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Complaint upheld against ‘medicine bottle’ gin

Drinks regulatory body the Portman Group has upheld a complaint made against a gin brand, the bottle of which resembles a medicine bottle.

Gifting company MixPixie has been forced to discontinue its ‘Prescription Gin’ brand after a complaint made by a member of the public was upheld by regulatory body the Portman Group. MixPixie will now work with an advisory service on designing a new label for its gin.

The product, priced at £18, and which came in various flavours including Raspberry, Rhubarb & Ginger and Sloe Gin, was the result of a partnership with Friary Drinks, referred to by MixPixie on its website as “one of the UK’s leading Artisanal Spirit Producers”.

With an ABV of 18%, it was clearly stated that the product contained alcohol, and a disclaimer on the web page reads: “Please note that these are not real prescriptions, they are spoof labels intrended as a humoured style gin bottle. Please drink responsibly.”

However, a complaint was made by a member of the public over the appearance of the gin bottle, and this was upheld by the Portman Group on two counts: for encouraging irresponsible and immoderate consumption and suggesting that the product had therapeutic qualities.

The Panel noted that the bottle was designed to look like prescription medicine, in that the shape of the bottle, the name ‘Prescription Gin’ and the green cross displayed on the front of the bottle was an exact replica of a pharmacy cross in the UK.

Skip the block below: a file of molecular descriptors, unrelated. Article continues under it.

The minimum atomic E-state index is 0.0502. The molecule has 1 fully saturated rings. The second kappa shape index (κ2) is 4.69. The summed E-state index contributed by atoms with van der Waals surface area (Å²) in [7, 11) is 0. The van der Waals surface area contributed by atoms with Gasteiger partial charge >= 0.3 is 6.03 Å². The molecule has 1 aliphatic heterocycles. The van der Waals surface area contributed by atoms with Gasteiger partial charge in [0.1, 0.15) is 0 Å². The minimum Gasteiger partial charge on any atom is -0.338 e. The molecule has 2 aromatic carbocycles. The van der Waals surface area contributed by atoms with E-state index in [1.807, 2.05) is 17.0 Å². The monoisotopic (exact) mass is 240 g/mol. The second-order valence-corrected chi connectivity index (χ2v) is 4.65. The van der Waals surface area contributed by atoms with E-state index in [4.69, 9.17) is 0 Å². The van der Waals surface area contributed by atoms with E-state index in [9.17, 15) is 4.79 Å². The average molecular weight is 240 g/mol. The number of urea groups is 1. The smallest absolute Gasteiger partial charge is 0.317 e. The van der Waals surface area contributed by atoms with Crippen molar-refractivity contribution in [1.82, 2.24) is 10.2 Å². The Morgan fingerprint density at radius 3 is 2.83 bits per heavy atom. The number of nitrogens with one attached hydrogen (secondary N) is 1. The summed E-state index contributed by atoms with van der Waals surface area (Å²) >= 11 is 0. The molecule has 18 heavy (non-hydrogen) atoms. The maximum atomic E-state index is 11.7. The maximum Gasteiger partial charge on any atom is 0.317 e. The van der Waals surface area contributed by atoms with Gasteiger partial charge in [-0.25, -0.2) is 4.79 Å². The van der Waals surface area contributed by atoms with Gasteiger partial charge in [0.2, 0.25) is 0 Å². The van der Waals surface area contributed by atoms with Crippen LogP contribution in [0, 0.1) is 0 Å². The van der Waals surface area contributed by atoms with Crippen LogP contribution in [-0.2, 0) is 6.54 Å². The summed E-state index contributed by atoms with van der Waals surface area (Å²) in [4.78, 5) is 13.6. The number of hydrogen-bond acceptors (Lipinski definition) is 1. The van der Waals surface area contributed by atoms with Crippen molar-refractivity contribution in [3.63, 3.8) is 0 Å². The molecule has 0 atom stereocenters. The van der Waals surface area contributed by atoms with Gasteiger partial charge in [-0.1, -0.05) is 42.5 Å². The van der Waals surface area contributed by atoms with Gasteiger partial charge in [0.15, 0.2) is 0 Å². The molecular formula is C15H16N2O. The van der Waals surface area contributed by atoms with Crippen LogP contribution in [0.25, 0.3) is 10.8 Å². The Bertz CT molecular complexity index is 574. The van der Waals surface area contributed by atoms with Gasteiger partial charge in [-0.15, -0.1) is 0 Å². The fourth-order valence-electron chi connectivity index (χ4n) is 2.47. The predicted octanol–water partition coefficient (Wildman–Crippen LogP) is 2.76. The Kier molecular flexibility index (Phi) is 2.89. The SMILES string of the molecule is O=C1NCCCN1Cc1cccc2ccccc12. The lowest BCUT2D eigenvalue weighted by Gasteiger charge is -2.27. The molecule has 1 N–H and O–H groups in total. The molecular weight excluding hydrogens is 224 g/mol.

Portman Group advisors also expressed concerns regarding text on the product which stated “Take one swig before each exam. Good luck!”. The Panel found that this encouraged the consumer to drink alcohol before an exam, which “could have serious consequences on both the individual and people around them.”

Furthermore, the Panel stated it was irresponsible to imply that an alcoholic drink was something to be prescribed or suggest that it could make an individual feel ‘better’.

Additionally, the product implied a link between consumption and curing physical and mental ailments. On the front of the bottle it stated, “Possible side effects: May include extreme relaxation, giddiness and happiness.”

The Panel therefore concluded there was a clear suggestion that the product had therapeutic qualities, which breached Code rule 3.2(j).

Nicola Williams, chair of the Independent Complaints Panel, said: “It is wholly irresponsible to present an alcoholic drink as prescription medication and suggest that consumption of it can cure mental and physical ailments. In this case, the product also created a link to irresponsible and immoderate consumption which was particularly concerning when the product was encouraging consumption based on health grounds. Caution must be exercised with tongue in cheek marketing so that it does not breach the Code”.

Despite the complaint being upheld on two counts, the Panel refused to condemn it on other alleged breaches of the Code, noting that: “The bottle referenced gin six times and the label clearly stated the alcoholic strength of the product. There was no evidence the product had an association with dangerous behaviour or a particular appeal to under-18s as the sparkles in the product were not the dominant feature, nor did the product have childish imagery, sweet flavours, contrast colours or a childish font.”

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